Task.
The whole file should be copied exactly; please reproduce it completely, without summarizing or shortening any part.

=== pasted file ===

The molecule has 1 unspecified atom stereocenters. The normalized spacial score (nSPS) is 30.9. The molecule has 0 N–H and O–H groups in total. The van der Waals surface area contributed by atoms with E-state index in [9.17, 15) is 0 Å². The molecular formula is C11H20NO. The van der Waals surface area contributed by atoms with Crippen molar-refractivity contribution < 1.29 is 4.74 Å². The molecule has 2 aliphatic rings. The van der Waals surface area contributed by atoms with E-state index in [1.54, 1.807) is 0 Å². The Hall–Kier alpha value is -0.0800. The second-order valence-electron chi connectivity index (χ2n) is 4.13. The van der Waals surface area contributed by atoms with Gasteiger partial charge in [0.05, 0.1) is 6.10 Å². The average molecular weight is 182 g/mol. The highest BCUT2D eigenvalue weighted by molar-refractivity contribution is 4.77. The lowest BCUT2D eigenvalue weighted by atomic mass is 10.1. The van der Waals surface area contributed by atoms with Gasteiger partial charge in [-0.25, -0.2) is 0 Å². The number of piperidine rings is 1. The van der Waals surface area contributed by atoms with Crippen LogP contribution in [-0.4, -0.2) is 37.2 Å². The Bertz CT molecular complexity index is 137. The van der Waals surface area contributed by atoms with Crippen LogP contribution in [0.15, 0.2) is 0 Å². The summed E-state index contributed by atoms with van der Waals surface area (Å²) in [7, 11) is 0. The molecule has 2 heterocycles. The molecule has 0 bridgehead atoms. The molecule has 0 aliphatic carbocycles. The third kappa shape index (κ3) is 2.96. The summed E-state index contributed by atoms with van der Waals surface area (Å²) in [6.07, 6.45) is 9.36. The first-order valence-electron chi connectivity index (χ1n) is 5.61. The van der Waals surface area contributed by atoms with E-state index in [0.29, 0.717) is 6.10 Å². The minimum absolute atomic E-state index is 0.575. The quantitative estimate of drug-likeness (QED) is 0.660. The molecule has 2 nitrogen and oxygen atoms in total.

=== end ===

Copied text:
The molecule has 1 unspecified atom stereocenters. The normalized spacial score (nSPS) is 30.9. The molecule has 0 N–H and O–H groups in total. The van der Waals surface area contributed by atoms with E-state index in [9.17, 15) is 0 Å². The molecular formula is C11H20NO. The van der Waals surface area contributed by atoms with Crippen molar-refractivity contribution < 1.29 is 4.74 Å². The molecule has 2 aliphatic rings. The van der Waals surface area contributed by atoms with E-state index in [1.54, 1.807) is 0 Å². The Hall–Kier alpha value is -0.0800. The second-order valence-electron chi connectivity index (χ2n) is 4.13. The van der Waals surface area contributed by atoms with Gasteiger partial charge in [0.05, 0.1) is 6.10 Å². The average molecular weight is 182 g/mol. The highest BCUT2D eigenvalue weighted by molar-refractivity contribution is 4.77. The lowest BCUT2D eigenvalue weighted by atomic mass is 10.1. The van der Waals surface area contributed by atoms with Gasteiger partial charge in [-0.25, -0.2) is 0 Å². The number of piperidine rings is 1. The van der Waals surface area contributed by atoms with Crippen LogP contribution in [-0.4, -0.2) is 37.2 Å². The Bertz CT molecular complexity index is 137. The van der Waals surface area contributed by atoms with Crippen LogP contribution in [0.15, 0.2) is 0 Å². The summed E-state index contributed by atoms with van der Waals surface area (Å²) in [7, 11) is 0. The molecule has 2 heterocycles. The molecule has 0 bridgehead atoms. The molecule has 0 aliphatic carbocycles. The third kappa shape index (κ3) is 2.96. The summed E-state index contributed by atoms with van der Waals surface area (Å²) in [6.07, 6.45) is 9.36. The first-order valence-electron chi connectivity index (χ1n) is 5.61. The van der Waals surface area contributed by atoms with E-state index in [0.29, 0.717) is 6.10 Å². The minimum absolute atomic E-state index is 0.575. The quantitative estimate of drug-likeness (QED) is 0.660. The molecule has 2 nitrogen and oxygen atoms in total.